Honda prefers to keep mum about most details of the HA420's design evolution, with notable exceptions. The proof-of-concept aircraft flew in 2003 with a 1,600shp HF118, which proved to be inadequate. The production programme launched in 2006 upgraded the engine. Since its launch, Honda Aircraft has only revealed performance details when the HA420 has exceeded design goals. For instance, the aircraft has increased maximum altitude to 43,000ft (13,000m) and beat the 420kt (780km/h) maximum cruise speed target by 5kt. In an interview, Fujino also confirms one design change, the fuselage length growing by 12.7cm to 15.2cm (5-6in).
A quick check of the company's marketing materials reveals other changes. Compared with a specification table published in 2007 by Honda Aircraft, the aircraft has changed in all three vital dimensions during the past four years. The latest specification table lists the HA420's height as 4.56m, an increase of 0.54m. The length has grown from 12.7m to 13.0m. The wingspan, meanwhile, has been trimmed slightly from 12.8m to 12.1m.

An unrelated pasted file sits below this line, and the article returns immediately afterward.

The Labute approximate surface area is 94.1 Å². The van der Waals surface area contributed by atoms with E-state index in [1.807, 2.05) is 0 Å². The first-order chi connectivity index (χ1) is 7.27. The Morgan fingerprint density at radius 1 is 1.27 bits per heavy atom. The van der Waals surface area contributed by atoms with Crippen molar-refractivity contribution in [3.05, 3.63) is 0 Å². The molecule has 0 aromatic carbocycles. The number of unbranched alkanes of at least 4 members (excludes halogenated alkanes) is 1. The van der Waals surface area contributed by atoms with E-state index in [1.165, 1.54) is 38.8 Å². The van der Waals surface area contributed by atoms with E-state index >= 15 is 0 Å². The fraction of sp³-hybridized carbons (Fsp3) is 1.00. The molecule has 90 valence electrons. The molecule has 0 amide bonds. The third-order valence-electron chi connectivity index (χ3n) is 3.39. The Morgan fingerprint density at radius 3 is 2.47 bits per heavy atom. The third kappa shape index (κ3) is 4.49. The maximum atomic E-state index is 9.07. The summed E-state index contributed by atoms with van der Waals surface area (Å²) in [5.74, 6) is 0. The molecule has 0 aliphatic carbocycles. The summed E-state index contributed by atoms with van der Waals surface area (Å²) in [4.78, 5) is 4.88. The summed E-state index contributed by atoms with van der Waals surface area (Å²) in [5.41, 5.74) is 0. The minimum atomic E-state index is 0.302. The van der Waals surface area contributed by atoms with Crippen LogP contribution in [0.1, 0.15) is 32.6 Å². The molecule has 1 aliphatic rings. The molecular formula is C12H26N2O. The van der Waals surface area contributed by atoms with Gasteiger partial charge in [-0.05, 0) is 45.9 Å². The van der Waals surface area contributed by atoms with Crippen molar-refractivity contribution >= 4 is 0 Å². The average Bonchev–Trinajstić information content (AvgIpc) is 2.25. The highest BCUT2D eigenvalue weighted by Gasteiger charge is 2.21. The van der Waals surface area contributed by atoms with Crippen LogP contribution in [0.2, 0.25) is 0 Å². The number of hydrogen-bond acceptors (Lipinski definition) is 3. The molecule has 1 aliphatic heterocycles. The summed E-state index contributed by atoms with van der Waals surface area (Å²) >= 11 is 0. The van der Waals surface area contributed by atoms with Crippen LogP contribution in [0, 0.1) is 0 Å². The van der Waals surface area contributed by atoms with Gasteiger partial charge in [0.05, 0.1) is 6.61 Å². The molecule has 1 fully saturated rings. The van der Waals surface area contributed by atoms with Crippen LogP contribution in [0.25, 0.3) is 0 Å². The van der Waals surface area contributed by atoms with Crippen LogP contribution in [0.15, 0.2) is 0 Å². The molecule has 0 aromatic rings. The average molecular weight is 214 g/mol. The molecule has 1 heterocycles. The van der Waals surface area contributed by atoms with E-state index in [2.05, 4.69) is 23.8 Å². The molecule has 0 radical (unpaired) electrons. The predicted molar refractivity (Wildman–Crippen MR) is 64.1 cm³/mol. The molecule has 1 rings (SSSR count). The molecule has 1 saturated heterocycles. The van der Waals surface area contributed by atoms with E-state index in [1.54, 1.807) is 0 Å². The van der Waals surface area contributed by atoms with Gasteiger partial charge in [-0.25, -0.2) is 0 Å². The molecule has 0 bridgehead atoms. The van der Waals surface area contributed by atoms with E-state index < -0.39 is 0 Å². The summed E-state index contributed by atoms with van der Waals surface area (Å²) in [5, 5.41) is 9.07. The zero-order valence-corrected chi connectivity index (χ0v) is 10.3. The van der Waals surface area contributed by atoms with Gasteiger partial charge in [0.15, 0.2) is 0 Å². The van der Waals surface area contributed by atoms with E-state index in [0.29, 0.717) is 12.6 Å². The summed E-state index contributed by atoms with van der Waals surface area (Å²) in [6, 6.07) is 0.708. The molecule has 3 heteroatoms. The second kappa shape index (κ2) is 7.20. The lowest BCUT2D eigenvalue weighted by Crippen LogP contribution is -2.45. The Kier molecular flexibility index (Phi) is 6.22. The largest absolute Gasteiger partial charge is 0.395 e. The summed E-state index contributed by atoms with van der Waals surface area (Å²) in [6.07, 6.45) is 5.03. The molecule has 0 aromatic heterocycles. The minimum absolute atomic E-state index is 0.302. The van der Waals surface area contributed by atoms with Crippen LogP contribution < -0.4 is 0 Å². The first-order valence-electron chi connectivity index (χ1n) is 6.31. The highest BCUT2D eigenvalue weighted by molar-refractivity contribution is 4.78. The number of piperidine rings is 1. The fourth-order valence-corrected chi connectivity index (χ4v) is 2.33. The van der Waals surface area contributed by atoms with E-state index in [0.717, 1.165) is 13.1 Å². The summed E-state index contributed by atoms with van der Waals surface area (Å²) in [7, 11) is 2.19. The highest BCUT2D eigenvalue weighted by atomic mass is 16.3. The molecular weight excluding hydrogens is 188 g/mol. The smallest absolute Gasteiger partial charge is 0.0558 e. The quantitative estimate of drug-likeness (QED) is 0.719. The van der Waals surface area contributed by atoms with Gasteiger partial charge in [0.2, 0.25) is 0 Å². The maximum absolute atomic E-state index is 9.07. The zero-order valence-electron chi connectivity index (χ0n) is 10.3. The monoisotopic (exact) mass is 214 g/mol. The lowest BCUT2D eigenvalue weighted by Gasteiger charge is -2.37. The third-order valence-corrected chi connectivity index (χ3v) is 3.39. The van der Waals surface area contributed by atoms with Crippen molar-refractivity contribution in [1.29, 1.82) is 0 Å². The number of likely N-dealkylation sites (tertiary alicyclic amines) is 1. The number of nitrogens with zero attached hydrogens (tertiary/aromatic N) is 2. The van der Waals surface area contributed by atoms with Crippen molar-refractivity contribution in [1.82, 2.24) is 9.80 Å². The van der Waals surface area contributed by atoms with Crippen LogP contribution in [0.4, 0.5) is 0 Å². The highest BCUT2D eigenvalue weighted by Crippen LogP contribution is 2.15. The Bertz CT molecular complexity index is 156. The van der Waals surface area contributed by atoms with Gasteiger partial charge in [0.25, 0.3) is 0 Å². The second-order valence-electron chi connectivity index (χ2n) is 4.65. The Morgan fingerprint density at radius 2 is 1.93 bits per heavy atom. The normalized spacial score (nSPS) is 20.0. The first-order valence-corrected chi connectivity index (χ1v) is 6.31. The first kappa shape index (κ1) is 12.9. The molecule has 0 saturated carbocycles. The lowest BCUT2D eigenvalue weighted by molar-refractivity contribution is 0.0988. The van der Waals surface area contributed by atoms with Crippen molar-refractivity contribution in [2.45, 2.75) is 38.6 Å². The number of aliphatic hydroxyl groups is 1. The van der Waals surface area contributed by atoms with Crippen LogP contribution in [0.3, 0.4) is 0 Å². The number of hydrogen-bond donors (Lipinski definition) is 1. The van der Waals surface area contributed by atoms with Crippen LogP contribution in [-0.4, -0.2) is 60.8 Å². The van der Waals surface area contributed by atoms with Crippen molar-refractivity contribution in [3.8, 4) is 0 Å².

Honda Aircraft has never released a figure for the HA420's maximum take-off weight but it is clear original predictions of take-off and landing distance proved too ambitious. The 2007 specification sheet predicted a precise take-off roll of 951m. The new table states take-off is less than 1,219m. Landing distance has also increased from 762m to less than 914m. What has never changed is the aircraft's most important statistic - range. According to NBAA standards for instrument flight rules, the HA420 is still able to move a full load of two crew and five passengers 1,180nm (2,185km).
As of July, Honda Aircraft was entering the final phase of its own flight-test programme. Scheduled tests were focused on examining performance in stalls and very low speeds.
Warren Gould, chief test pilot, formerly of Hawker Beechcraft, says: "It reminds me of a lot of airplanes, but it's really becoming my favourite. It's the easiest jet airplane I've ever landed." The flight-test team has no plans to ramp-down activity, even after the aircraft is expected to achieve certification by the FAA next year. No business aircraft manufacturer can survive for long with only a single product. Honda is one of the few aviation start-ups with the financial backing to launch a new programme before its original product is financially healthy. "I assume we're going to have another programme," says Alan Lawless, flight-test programme director.